Don’t Condemn Underwater Mortgages. Renegotiate.
From a casual reading of real estate news, one might conclude that the U.S. housing bust is over. Nationally, home prices have risen for 16 months straight, and are about where they were in 2004.
But for 9.7 million homeowners, happy times aren’t here again. Those are the wretched borrowers -- almost 20 percent of households with a mortgage -- who owe more than their homes are worth. Their negative equity totals $580 billion.
That sum is suddenly the object of a battle royale. On one side are the biggest U.S. banks, the bond market and the real estate industry. On the other are those underwater homeowners, a couple-dozen communities where they mostly reside and a San Francisco venture-capital firm, Mortgage Resolution Partners LLC, proposing what it claims is the ideal fix, in three easy steps.
Step one: Cities invoke eminent domain to seize underwater mortgages embedded in investor-owned bonds. Step two: Using private money, cities pay off the investors on those loans at a discount on their face value. Step three: The mortgages are refinanced with smaller loans, turning the negative into positive.
All this is the brainchild of Cornell law school professor Robert Hockett, who outlined the plan in a Federal Reserve Bank of New York paper. His logic is sound enough: Negative-equity households would be discouraged from defaulting; banks and bondholders would save money in the long run by avoiding foreclosures and short sales. Housing dead zones such as Richmond, California, a blighted, blue-collar city of about 106,000 on the east side of San Francisco Bay -- and the epicenter of this fight -- might even spring back.
Richmond wants to be the first to use eminent domain this way. Many of its residents are out of work -- the unemployment rate is above 11 percent -- and trapped. They can’t take jobs elsewhere because they can’t sell their homes or refinance at today’s low rates. As of May, 2,759 owners had negative equity, according to CoreLogic Inc.
But eminent domain is a powerful tool, and should be used sparingly. It wouldn’t serve the U.S. well if this gambit frightened off the steady stream of investors needed to purchase the mortgage securities that allow homebuyers to borrow at attractive rates.
Perhaps more important, Fannie Mae and Freddie Mac are threatening to stop doing business in cities that resort to eminent domain. Without buy-in from the two government-controlled home-loan financiers, which hold about 10 percent of private-label mortgage securities (the type at stake here) and whose guarantees the new mortgages would need, the idea may be doomed.
Even more practically, the interests that oppose eminent domain will surely fight all the way to the Supreme Court, stranding Richmond’s homeowners for several more years. This week, mortgage-backed-bond trustees, including Pacific Investment Management Co. and BlackRock Inc., asked a federal district court to block the city from even attempting the ploy.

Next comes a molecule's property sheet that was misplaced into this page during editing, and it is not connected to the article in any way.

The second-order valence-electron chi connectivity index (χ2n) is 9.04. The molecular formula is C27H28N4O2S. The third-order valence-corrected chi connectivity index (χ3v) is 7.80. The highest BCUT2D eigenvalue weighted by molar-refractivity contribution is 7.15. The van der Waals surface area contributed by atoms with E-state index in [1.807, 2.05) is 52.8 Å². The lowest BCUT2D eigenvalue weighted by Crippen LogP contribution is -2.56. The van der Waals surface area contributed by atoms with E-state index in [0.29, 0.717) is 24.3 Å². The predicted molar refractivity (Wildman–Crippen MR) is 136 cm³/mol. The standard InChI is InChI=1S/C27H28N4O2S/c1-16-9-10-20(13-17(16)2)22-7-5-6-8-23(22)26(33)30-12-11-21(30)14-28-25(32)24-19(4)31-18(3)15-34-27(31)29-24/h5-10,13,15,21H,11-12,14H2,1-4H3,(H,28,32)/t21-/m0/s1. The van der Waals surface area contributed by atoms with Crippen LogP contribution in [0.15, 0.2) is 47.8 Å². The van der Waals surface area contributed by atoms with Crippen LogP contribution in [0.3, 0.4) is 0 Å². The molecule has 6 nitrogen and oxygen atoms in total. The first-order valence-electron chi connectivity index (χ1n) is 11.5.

This isn’t to say we accept the argument that seizing mortgages would be unconstitutional. Governments have used eminent domain to clear the way for roads and other public-works projects that serve the public interest. The Supreme Court in 2005 expanded its use, allowing cities to condemn private property on behalf of commercial developers for projects such as hotels and office buildings along a neglected waterfront. Why wouldn’t that reasoning apply to a city wishing to rehabilitate its housing stock?
Nor do we accept that seizing mortgages would necessarily harm the pension funds, college saving plans and workers’ 401(k) retirement accounts that hold mortgage bonds. Even though eminent domain would be used mostly in cases where homeowners are current on payments, the likelihood of default is high on any underwater loan. This is especially true now that interest rates are rising on adjustable loans, which most underwater mortgages are.
Banks and bond funds are disingenuous when they say they are acting to protect investors, when investors would be better off in the long run if default incentives were reduced. The typical recovery value after a default on loans such as those in Richmond has been less than half of the principal balance.
One reason for banks’ reluctance to modify mortgages is that they collect fees as loan servicers. The banks also receive revenue on second mortgages from many of the same homeowners. If eminent domain worked, and other cities followed suit, the $580 billion negative-equity pot would shrink -- along with both sources of revenue. Some banks would also have to declare losses on the second loans if forced to sell them at a discount.
It strikes us that the ideal middle path would be to adapt the refinancing concept Richmond has in mind -- without actually seizing loans through eminent domain. If banks and asset managers aren’t willing to modify loans, and there is value to be unlocked by doing so, then they have a financial obligation to negotiate. If the two sides can’t agree on a fair value, then eminent domain wouldn’t work, either.
The disposal of toxic mortgages will always be about negotiating a price that works for both sides of the transaction. Isn’t that what Wall Street does every day?
To contact the senior editor responsible for Bloomberg View’s editorials: David Shipley at firstname.lastname@example.org.